First Trip to UAB Community Gardens by Johnathan Mitchell

On Thursday, May 7, we took our first trip To the UAB Community Gardens. I never knew UAB had community gardens for students or faculty until now! At first glance of the syllabus, I was expecting us to travel to the Birmingham Botanical Gardens instead of right behind the soccer fields. Nonetheless, I was very impressed with the UAB Community Gardens upon arrival.

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We were first greeted by a faculty member, Ms. Bambi Ingram, who is the UAB Sustainability Program Administrator. Ms. Bambi met us at the gardens and told us a little about her background and job at the gardens. After that, we were free to roam a little before we gathered back together for the all access Mukhtar Garden Tour. Dr. Mukhtar showed us different plants, and how some of them contained special characteristics black tomatoes. It was interesting to learn that tomatoes with a darker color are actually healthier for you. Also, we learned that marigolds were planted in plots to serve as an insect repellent. Dr. Mukhtar also explained to us that some growers liked the idea of poring on plant leaves to deter bugs from chewing on them. Throughout the garden tour Dr. Mukhtar kept pointing out interesting facts unique to each plant while showing plant diseases that were present in some. One misconception I had coming into the OUTPACE Program was that moisture and rain were very beneficial to plants but I learned that pathogens spread the best under those conditions. Another misconception I previously thought was that purple leaves were signs of a sick plant. However, the purple pigment is actually due to a pigment in the leaf called anthocyanin that gives the plants their red/purple color. It is not a sign that the plants are sick, and the pigment does relatively nothing to the plant other than the obvious difference in color. We also learned from Dr. Mukhtars post-doctoral student, Camilla Koerner, interesting facts about a chinese potato that was growing in the garden. This particular potato doesn’t need to be sustained and after harvest it will grown again on it’s on the next year! 20150507_104249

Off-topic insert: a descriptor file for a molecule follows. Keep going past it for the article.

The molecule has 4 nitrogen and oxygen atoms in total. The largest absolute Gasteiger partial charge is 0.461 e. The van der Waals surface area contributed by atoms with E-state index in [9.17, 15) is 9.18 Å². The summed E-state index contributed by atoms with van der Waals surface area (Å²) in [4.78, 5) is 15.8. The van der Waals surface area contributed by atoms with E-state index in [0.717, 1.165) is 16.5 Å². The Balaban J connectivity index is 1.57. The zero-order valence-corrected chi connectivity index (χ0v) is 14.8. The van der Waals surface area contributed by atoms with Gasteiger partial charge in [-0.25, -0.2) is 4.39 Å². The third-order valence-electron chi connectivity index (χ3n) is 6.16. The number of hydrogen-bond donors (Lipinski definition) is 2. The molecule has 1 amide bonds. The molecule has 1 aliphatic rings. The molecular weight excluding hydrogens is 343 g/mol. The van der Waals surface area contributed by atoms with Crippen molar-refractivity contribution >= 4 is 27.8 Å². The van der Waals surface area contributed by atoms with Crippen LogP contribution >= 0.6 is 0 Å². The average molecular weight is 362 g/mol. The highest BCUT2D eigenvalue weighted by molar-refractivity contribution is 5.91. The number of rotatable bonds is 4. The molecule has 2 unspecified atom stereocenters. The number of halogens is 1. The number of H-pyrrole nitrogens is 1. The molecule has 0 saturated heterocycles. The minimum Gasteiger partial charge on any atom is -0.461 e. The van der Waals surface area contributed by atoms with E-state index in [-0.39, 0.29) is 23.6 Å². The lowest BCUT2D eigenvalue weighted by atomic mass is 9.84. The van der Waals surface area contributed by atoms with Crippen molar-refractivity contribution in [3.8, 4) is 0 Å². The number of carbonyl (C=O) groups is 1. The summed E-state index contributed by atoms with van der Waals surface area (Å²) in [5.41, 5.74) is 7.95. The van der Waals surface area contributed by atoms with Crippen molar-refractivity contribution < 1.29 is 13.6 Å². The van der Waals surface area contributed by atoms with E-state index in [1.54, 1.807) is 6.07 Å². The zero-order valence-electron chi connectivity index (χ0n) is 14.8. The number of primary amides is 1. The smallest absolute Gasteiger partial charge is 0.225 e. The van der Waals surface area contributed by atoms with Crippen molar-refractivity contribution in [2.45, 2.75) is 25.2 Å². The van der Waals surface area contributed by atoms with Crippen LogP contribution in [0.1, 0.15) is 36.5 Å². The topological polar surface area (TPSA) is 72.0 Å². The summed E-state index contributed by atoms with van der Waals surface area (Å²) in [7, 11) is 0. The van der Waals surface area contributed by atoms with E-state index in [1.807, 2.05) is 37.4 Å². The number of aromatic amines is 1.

Also at the gardens we learned about an organization called The Leaf for Life Project. We met with Ms. Amy Badham, MPH, who is the Instructor of Health Care Organization and Policy at the UAB School of Public Health. She explained that The Leaf for Life Project helps people improve their diets through by the process of growing and cultivating their own vegetables with materials donated from the organization. I was very impressed to hear about this organization, because it is self sustaining and doesn’t need constant donations. Once the plot in the UAB community gardens is started the people who are in need of better diets are able to maintain their own vegetables. Members in the organization also give the people they help out the knowledge it takes to keep their vegetables growing.

The trip to the UAB Community Gardens was a great experience and I look forward to going back next week. We all got a laugh at the poorly engineered irrigation apparatus at the back of the gardens that seemed to collect more leaves than water. Although it was 100 degrees outside I really enjoyed the first trip to the gardens and I hope to learn more about plant pathology and gardening throughout the summer!

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